PLOT: It is 1894 and the setting is the University of Oxford. A brilliant medical student, Abercrombie Smith, is called to assist his friend, Edward Bellingham, who has fainted from shock. Bellingham is an Egyptology student and has purchased, at auction, lot 249 — a genuine Egyptian mummy. It is indeed an eerie thing to behold, desiccated and swaddled in decaying wrappings. The mystery thickens when the caretaker claims to have heard laborious shuffling sounds coming from Bellingham’s room when the student was out. Soon after, another student, whom Bellingham has a grudge against, is attacked by a mysterious and dishevelled figure. Another Oxford pupil, Monkhouse Lee, is also set upon by an unknown, mouldering brute after having told Smith that Bellingham confided a dire secret to him. Smith confronts the Egyptology student, surmising he has somehow reanimated the mummy to attack those who have crossed him. Indeed, the next night, Smith himself is targeted by the monstrous artefact. Bellingham must take drastic action to stop the grotesque abomination and its work.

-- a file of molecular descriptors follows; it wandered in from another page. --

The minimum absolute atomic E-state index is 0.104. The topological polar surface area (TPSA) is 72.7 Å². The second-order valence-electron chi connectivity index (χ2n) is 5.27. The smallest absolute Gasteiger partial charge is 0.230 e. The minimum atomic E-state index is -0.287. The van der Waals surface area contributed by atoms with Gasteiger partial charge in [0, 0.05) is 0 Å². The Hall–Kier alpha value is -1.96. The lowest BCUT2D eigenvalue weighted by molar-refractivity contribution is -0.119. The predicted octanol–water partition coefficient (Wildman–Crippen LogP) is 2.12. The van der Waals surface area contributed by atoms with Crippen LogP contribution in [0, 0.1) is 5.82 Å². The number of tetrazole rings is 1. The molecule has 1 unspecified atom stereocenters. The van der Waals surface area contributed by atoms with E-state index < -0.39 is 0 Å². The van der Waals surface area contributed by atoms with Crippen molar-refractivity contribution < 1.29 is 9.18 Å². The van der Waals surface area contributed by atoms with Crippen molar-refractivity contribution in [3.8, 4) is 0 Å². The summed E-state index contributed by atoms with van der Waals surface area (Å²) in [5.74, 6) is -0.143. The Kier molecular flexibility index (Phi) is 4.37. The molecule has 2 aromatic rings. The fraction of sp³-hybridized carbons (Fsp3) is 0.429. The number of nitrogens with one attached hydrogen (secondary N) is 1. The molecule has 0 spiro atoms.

At the time ‘Lot No. 249’ was written (1890s), Egyptology was sweeping the world. Much of the mysticism and wonderment of ancient Egypt had already been explored by other writers, but Doyle was the first to portray reanimated mummies as murderous assassins. Many horror scribblers followed in Doyle’s wake and a new type of movie monster was created.